Santa has the power to sell but that is not what this book is about. I am not selling “smoking prevention” and the book is very quiet about the message that the smoking has simply slipped off the pages. I wish I didn’t have to mention it at all but given that there are dozens of other publications currently on the market, all with smoking in the text, some have smoking on the cover,  I have to mention the edit or it could well be another year that Santa is out there smoking away.  It is a tricky marketing challenge and I had to find splendid illustration to appeal to the consumer making their selection.  We have two versions of the cover, one with the mention that we have made this specific edit and one without so we will see how the book audience responds.  I don’t want to take anything away from the experience of the reading of this story.


This book was edited by Santa and he is keen that people are aware that he no longer smokes but the last thing we want to do is call attention to the idea of smoking to a 3 year old. This book is about Christmas Eve and is a wonderful story about giving and receiving.  My wish would be that parents simply could buy a book that didn’t end up being a disappointing when the child they are reading to looks up from the pages with a concerned face and asks “why is Santa smoking in our living room.”


 I also haven’t heard any complaints from the flying reindeer about their work conditions but always open to watching out for the animals who we share this planet with.  I think they part of the elf union.


On a more serious note nicotine use is an enormous and identified risk that we need to do whatever we can to protect our youngest of readers from, be it second hand smoke or from the possibility that they will start smoking and become addicted themselves.


-          Tobacco use will eventually kill 32% of all 15 year olds smokers – half of them will die before the age of 70 and half after.

-          Each day 3,500 American children will try their 1st.cigarette and about 850 of these first time users will eventually become daily smokers of whom 50% will die a premature death.

-          90% of adult daily smokers started before their 18th birthday and this is why nicotine addiction has been deemed a “pediatric disease”. A person who hasn’t started by the time they are 19 is unlikely to ever start this drug or any other drug for that matter.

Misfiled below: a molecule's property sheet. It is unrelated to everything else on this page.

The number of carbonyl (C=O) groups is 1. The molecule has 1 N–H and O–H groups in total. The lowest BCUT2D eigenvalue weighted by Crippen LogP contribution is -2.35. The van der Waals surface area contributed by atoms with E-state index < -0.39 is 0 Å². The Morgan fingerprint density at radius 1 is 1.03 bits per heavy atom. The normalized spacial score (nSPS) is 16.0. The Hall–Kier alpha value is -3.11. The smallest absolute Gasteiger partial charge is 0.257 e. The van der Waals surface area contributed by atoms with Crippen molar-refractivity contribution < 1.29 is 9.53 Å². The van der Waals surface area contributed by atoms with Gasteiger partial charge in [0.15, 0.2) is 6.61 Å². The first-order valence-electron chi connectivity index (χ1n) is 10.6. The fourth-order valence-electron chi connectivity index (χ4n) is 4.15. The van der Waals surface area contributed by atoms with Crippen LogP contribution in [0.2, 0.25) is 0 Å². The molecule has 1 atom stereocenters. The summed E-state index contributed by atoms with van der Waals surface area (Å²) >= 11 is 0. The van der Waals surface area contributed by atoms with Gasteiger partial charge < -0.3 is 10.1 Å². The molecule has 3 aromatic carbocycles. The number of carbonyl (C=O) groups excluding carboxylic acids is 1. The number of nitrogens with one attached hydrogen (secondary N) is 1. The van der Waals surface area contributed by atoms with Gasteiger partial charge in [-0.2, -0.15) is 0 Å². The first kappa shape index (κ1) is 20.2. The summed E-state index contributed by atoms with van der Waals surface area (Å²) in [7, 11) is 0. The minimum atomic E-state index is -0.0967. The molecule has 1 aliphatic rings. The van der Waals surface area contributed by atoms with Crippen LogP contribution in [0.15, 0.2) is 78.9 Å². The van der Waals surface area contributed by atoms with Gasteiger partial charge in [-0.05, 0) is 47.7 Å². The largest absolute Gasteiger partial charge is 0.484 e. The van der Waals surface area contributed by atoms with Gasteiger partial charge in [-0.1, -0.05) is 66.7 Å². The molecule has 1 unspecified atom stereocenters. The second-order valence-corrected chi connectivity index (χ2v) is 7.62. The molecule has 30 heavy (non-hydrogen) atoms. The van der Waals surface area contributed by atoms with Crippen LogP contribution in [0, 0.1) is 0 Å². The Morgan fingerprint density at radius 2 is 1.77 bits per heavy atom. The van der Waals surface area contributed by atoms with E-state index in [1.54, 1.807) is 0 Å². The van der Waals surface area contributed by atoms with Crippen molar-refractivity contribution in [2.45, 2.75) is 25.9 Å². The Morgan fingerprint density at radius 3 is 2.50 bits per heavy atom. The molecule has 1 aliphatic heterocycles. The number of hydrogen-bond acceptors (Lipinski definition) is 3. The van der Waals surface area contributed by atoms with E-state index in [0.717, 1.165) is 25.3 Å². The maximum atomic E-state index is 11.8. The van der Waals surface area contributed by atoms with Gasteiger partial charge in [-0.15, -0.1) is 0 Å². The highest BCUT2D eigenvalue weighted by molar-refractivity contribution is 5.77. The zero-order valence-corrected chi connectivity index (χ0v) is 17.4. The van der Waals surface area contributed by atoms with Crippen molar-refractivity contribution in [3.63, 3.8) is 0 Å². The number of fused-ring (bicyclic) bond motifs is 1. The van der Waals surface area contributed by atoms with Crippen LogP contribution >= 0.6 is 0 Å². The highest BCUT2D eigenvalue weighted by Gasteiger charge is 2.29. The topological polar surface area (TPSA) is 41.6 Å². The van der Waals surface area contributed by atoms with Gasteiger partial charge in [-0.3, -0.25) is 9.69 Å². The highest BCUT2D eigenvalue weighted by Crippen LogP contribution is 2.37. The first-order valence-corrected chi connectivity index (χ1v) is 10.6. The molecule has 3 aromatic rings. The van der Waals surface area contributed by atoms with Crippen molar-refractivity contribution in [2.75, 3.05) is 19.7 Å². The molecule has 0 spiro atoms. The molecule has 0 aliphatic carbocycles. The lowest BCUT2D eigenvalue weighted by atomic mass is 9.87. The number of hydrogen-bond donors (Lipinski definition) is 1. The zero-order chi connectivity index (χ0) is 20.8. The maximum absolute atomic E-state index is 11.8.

-          Smoking is the leading cause of preventable death and disease in the USA with 443,000 premature deaths annually.

-          The WHO predicts that one billion people will die in this century from tobacco related diseases which is up tenfold from the 20th century when 100 million people died preventable premature deaths at the hand of nicotine use.




These are very scary statistics and it has been my experience that such data tends to just turn into

“data data data” and  “blah bah blah” – we are bombarded with statistics, studies and research and often they have  conflicting results that further serve to confuse the issues and decision making process. With smoking we have known since the mid 1960’s of the very serious health risks associated with the ongoing use of nicotine. We have all lost someone close to us to a premature death as a result of smoking – a parent, a relative or a close friend. No one wants to see smoking promoted to children and no one wants their kids smoking it is as simple as that.



Exposure to secondhand smoke for long periods of time can cause the same tobacco related diseases that afflict smokers.  Children exposed to secondhand smoke have more colds, flu and ear infections, are more likely to have asthma, leukemia and or SIDS.


Statistics fill airspace but what do we do with them as a listening audience?


But it begs the questions how do we not get our kids to not start in the first place. This is where I believe

the conversation needs to be focused.  It is the practical applicable ideas that will make a difference and becoming aware of the influences on children is a big part of it.